Hoeven Reintroduces Legislation to Streamline and Improve Energy Development Permitting
WASHINGTON – Senator John Hoeven (R-N.D.) this week reintroduced the Bureau of Land Management (BLM) Mineral Spacing Act. The bill, which is cosponsored by Senators John Barrasso (R-Wyo.), Kevin Cramer (R-N.D.) and Steve Daines (R-Mont.), would streamline and improve the permitting process for energy development, remove duplicative regulations and better respect the rights of private mineral holders.
“The Biden administration continues to block federal oil and gas permitting and leasing, costing American’s good-paying jobs while increasing prices at the pump,” said Senator Hoeven. “Our legislation provides needed regulatory relief by cutting back on the duplicative and costly BLM permitting process, removing the need for a federal permit when the federal government has no surface rights and only a minority share in the subsurface minerals. Doing so is a commonsense reform that will better respect private property rights, while strengthening U.S. domestic energy production.”
“President Biden has made it his mission to undermine American energy development and production,” said Senator Barrasso.“American families need relief from Democrat policies that have sent utility bills soaring. Our legislation will help streamline the permitting process to meet our energy needs. It will cut burdensome red tape that crushes the development of affordable and reliable sources of energy.”
“The Biden Administration’s illogical energy policies set producers back, drive price hikes for every American, and punt supply-side opportunities overseas,” said Senator Cramer. “This bill chips away at excessive federal permitting and leasing regulations by leaving it to the expert state agencies when the federal government isn’t the majority owner of the minerals. North Dakota’s excellence shouldn’t be impeded by Washington’s mediocrity.”
“The Biden administration has demonstrated time and time again they want to stifle American energy, no matter how high the prices at the pump or how many Montana jobs they destroy. This bill is a crucial step forward in streamlining our nation’s energy permitting, investing in Montana jobs, and supporting an all-of-the-above portfolio of American energy,” said Senator Daines.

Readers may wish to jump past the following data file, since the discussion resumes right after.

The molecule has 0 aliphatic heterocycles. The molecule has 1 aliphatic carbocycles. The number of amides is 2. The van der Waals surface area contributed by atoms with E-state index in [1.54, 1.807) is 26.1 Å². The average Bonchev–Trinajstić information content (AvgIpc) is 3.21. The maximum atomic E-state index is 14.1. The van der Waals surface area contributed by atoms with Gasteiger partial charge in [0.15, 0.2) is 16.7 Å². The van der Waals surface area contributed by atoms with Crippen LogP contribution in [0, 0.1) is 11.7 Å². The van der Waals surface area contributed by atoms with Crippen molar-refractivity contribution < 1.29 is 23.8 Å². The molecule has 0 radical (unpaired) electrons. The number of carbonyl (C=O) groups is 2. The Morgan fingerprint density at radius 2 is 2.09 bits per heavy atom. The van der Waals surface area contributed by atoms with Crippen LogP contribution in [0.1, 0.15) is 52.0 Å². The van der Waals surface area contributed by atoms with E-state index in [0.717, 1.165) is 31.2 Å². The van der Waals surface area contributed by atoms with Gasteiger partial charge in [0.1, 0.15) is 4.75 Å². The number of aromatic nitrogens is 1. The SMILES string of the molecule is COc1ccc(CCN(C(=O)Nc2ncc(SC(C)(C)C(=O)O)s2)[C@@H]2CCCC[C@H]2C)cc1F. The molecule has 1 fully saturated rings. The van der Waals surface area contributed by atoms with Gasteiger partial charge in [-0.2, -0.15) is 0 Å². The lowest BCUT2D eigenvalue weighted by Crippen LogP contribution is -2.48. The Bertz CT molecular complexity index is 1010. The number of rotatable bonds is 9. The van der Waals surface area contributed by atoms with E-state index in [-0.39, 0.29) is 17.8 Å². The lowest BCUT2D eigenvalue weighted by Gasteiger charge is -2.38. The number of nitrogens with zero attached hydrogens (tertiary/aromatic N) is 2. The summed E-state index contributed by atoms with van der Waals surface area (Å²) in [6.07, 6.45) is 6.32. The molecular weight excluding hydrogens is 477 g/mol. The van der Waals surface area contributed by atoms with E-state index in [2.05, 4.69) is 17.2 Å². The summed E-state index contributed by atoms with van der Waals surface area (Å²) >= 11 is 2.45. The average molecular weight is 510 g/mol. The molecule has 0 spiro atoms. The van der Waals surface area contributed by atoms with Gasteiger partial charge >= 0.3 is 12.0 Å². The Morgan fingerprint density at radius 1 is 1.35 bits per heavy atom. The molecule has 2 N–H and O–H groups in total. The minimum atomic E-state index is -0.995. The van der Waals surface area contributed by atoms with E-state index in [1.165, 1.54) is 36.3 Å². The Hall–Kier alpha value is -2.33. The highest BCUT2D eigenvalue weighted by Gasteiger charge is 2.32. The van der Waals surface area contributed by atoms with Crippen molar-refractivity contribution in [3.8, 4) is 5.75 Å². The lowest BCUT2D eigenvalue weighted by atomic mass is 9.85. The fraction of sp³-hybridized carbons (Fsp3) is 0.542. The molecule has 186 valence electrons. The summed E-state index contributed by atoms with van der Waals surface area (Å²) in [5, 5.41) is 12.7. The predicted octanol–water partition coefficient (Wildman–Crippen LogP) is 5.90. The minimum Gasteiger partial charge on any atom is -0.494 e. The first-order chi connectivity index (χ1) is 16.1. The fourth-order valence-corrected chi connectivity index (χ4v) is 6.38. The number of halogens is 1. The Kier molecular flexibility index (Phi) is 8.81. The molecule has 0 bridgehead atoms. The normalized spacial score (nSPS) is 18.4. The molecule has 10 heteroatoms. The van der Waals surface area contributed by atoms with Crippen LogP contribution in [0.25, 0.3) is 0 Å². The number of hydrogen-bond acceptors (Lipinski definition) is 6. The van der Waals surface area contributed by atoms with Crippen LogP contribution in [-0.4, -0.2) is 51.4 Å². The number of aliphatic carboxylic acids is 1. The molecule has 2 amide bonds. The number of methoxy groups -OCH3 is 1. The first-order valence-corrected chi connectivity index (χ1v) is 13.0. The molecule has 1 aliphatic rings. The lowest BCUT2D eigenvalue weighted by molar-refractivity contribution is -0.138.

Specifically, the BLM Mineral Spacing Act:
- Removes the BLM permitting requirement in instances when:
- Less than half of the subsurface minerals within a drilling spacing unit are owned by the federal government; and
- The federal government does not own or lease any surface rights within the impacted area.
- Allows the federal government to receive royalties from energy production within the particular drilling or spacing unit.
- Subjects energy producers to all state laws, regulations and guidance governing energy activity in each relevant jurisdiction.
“We applaud Senator Hoeven’s efforts in bringing regulatory certainty to our industry. We need to let the states take the lead in the permitting process when the federal government doesn't have a majority of the mineral interest. Local control always leads to more production and greater energy security for our nation,” said Ron Ness, President, North Dakota Petroleum Council.
“I’m committed to cutting bureaucratic red tape, especially for our hardworking energy producers who have dealt with stifling regulations from the Biden Administration,” said Congresswoman Bice. “Our legislation will allow the BLM to better utilize its resources and give power back to mineral owners. We must take steps to return to what America does best, which is producing affordable, reliable, and sustainable energy. I am thankful for the support of Senator Hoeven on this important issue.”
A companion bill to the BLM Mineral Spacing Act was introduced in the House of Representatives by Rep. Stephanie Bice (R-Okla.) this week. The legislation comes as part of Hoeven’s ongoing efforts to unlock the nation’s energy potential. To this end, the senator continues to push back against the Biden administration’s harmful energy policies, including the restrictions placed on developing taxpayer-owned energy resources and leasing on federal lands.
In 2022, the Department of the Interior (DOI) significantly reduced access to federal oil and gas reserves, only allowing 20 percent of available acreage for oil and gas leasing, while also raising production fees on the lands by 50 percent. Hoeven has repeatedly pressed the Biden administration, including Interior Secretary Debra Haaland, to reverse policies like this and enable the development of America’s abundant energy resources, including its oil, natural gas and coal reserves. To this end, Hoeven is also working to advance legislation that would prohibit any presidential moratoria on new energy leases and require DOI to hold lease sales in each state with available land, among other priorities.
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